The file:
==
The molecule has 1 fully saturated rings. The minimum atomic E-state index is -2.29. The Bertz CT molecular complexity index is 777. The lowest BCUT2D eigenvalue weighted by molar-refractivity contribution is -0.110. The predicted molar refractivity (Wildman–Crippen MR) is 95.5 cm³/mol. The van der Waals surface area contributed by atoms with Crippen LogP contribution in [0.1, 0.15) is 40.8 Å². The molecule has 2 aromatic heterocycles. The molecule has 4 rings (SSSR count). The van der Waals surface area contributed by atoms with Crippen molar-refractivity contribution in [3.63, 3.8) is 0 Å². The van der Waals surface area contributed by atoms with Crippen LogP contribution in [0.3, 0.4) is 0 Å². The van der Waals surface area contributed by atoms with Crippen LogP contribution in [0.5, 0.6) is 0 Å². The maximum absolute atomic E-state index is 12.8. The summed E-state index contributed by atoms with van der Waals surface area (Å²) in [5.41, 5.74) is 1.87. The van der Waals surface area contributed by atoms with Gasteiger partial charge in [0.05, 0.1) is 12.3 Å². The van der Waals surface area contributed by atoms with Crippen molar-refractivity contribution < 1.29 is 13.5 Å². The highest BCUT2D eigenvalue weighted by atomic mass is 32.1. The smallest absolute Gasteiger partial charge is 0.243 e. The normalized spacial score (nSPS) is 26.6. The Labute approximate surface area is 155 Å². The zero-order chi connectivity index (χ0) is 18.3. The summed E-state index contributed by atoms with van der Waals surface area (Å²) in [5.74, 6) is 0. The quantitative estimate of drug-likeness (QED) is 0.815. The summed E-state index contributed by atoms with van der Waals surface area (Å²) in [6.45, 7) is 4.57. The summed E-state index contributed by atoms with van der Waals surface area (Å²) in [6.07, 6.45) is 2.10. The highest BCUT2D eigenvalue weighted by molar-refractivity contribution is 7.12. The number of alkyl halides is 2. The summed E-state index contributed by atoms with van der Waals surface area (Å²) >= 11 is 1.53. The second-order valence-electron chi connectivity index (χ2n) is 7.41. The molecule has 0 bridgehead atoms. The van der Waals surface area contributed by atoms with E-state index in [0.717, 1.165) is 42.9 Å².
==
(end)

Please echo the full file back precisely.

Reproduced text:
The molecule has 1 fully saturated rings. The minimum atomic E-state index is -2.29. The Bertz CT molecular complexity index is 777. The lowest BCUT2D eigenvalue weighted by molar-refractivity contribution is -0.110. The predicted molar refractivity (Wildman–Crippen MR) is 95.5 cm³/mol. The van der Waals surface area contributed by atoms with Crippen LogP contribution in [0.1, 0.15) is 40.8 Å². The molecule has 2 aromatic heterocycles. The molecule has 4 rings (SSSR count). The van der Waals surface area contributed by atoms with Crippen molar-refractivity contribution in [3.63, 3.8) is 0 Å². The van der Waals surface area contributed by atoms with Crippen LogP contribution in [0.3, 0.4) is 0 Å². The van der Waals surface area contributed by atoms with Crippen LogP contribution in [0.5, 0.6) is 0 Å². The maximum absolute atomic E-state index is 12.8. The summed E-state index contributed by atoms with van der Waals surface area (Å²) in [5.41, 5.74) is 1.87. The van der Waals surface area contributed by atoms with Gasteiger partial charge in [0.05, 0.1) is 12.3 Å². The van der Waals surface area contributed by atoms with Crippen molar-refractivity contribution < 1.29 is 13.5 Å². The highest BCUT2D eigenvalue weighted by atomic mass is 32.1. The smallest absolute Gasteiger partial charge is 0.243 e. The normalized spacial score (nSPS) is 26.6. The Labute approximate surface area is 155 Å². The zero-order chi connectivity index (χ0) is 18.3. The summed E-state index contributed by atoms with van der Waals surface area (Å²) in [5.74, 6) is 0. The quantitative estimate of drug-likeness (QED) is 0.815. The summed E-state index contributed by atoms with van der Waals surface area (Å²) in [6.45, 7) is 4.57. The summed E-state index contributed by atoms with van der Waals surface area (Å²) in [6.07, 6.45) is 2.10. The highest BCUT2D eigenvalue weighted by molar-refractivity contribution is 7.12. The number of alkyl halides is 2. The summed E-state index contributed by atoms with van der Waals surface area (Å²) >= 11 is 1.53. The second-order valence-electron chi connectivity index (χ2n) is 7.41. The molecule has 0 bridgehead atoms. The van der Waals surface area contributed by atoms with E-state index in [0.717, 1.165) is 42.9 Å².